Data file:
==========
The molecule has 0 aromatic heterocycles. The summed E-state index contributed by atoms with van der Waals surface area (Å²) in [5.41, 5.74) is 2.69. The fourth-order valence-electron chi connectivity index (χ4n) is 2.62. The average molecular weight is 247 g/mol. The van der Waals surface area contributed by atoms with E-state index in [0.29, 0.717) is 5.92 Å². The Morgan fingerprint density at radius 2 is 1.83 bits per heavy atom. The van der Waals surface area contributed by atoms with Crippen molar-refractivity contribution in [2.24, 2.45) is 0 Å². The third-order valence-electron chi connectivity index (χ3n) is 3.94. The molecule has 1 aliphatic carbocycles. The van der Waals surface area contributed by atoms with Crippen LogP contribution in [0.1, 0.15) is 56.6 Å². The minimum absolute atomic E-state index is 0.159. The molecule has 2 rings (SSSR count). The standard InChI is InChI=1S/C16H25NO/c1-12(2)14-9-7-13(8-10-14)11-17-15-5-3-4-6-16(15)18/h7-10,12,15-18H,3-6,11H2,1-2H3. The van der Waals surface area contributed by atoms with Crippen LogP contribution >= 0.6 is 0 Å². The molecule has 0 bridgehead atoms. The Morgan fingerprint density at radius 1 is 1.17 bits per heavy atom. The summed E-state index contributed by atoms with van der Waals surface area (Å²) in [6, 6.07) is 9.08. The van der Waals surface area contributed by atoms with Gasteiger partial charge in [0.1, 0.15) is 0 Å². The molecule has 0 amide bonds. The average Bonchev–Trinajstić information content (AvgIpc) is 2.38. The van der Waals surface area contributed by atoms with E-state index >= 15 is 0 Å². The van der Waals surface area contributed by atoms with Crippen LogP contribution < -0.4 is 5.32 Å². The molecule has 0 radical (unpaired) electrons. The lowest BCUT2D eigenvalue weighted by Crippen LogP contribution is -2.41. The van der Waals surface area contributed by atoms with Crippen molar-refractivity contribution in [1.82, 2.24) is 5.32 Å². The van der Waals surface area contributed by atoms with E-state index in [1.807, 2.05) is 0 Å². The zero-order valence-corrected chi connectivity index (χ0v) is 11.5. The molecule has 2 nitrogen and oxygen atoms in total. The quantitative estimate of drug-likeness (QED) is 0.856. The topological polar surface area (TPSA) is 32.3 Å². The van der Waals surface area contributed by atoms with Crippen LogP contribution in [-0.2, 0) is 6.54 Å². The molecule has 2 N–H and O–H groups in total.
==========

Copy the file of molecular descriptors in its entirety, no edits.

The molecule has 0 aromatic heterocycles. The summed E-state index contributed by atoms with van der Waals surface area (Å²) in [5.41, 5.74) is 2.69. The fourth-order valence-electron chi connectivity index (χ4n) is 2.62. The average molecular weight is 247 g/mol. The van der Waals surface area contributed by atoms with E-state index in [0.29, 0.717) is 5.92 Å². The Morgan fingerprint density at radius 2 is 1.83 bits per heavy atom. The van der Waals surface area contributed by atoms with Crippen molar-refractivity contribution in [2.24, 2.45) is 0 Å². The third-order valence-electron chi connectivity index (χ3n) is 3.94. The molecule has 1 aliphatic carbocycles. The van der Waals surface area contributed by atoms with Crippen LogP contribution in [0.1, 0.15) is 56.6 Å². The minimum absolute atomic E-state index is 0.159. The molecule has 2 rings (SSSR count). The standard InChI is InChI=1S/C16H25NO/c1-12(2)14-9-7-13(8-10-14)11-17-15-5-3-4-6-16(15)18/h7-10,12,15-18H,3-6,11H2,1-2H3. The van der Waals surface area contributed by atoms with Crippen LogP contribution >= 0.6 is 0 Å². The molecule has 0 bridgehead atoms. The Morgan fingerprint density at radius 1 is 1.17 bits per heavy atom. The summed E-state index contributed by atoms with van der Waals surface area (Å²) in [6, 6.07) is 9.08. The van der Waals surface area contributed by atoms with Gasteiger partial charge in [0.1, 0.15) is 0 Å². The molecule has 0 amide bonds. The average Bonchev–Trinajstić information content (AvgIpc) is 2.38. The van der Waals surface area contributed by atoms with E-state index >= 15 is 0 Å². The van der Waals surface area contributed by atoms with Crippen LogP contribution < -0.4 is 5.32 Å². The molecule has 0 radical (unpaired) electrons. The lowest BCUT2D eigenvalue weighted by Crippen LogP contribution is -2.41. The van der Waals surface area contributed by atoms with Crippen molar-refractivity contribution in [1.82, 2.24) is 5.32 Å². The van der Waals surface area contributed by atoms with E-state index in [1.807, 2.05) is 0 Å². The zero-order valence-corrected chi connectivity index (χ0v) is 11.5. The molecule has 2 nitrogen and oxygen atoms in total. The quantitative estimate of drug-likeness (QED) is 0.856. The topological polar surface area (TPSA) is 32.3 Å². The van der Waals surface area contributed by atoms with Crippen LogP contribution in [-0.2, 0) is 6.54 Å². The molecule has 2 N–H and O–H groups in total.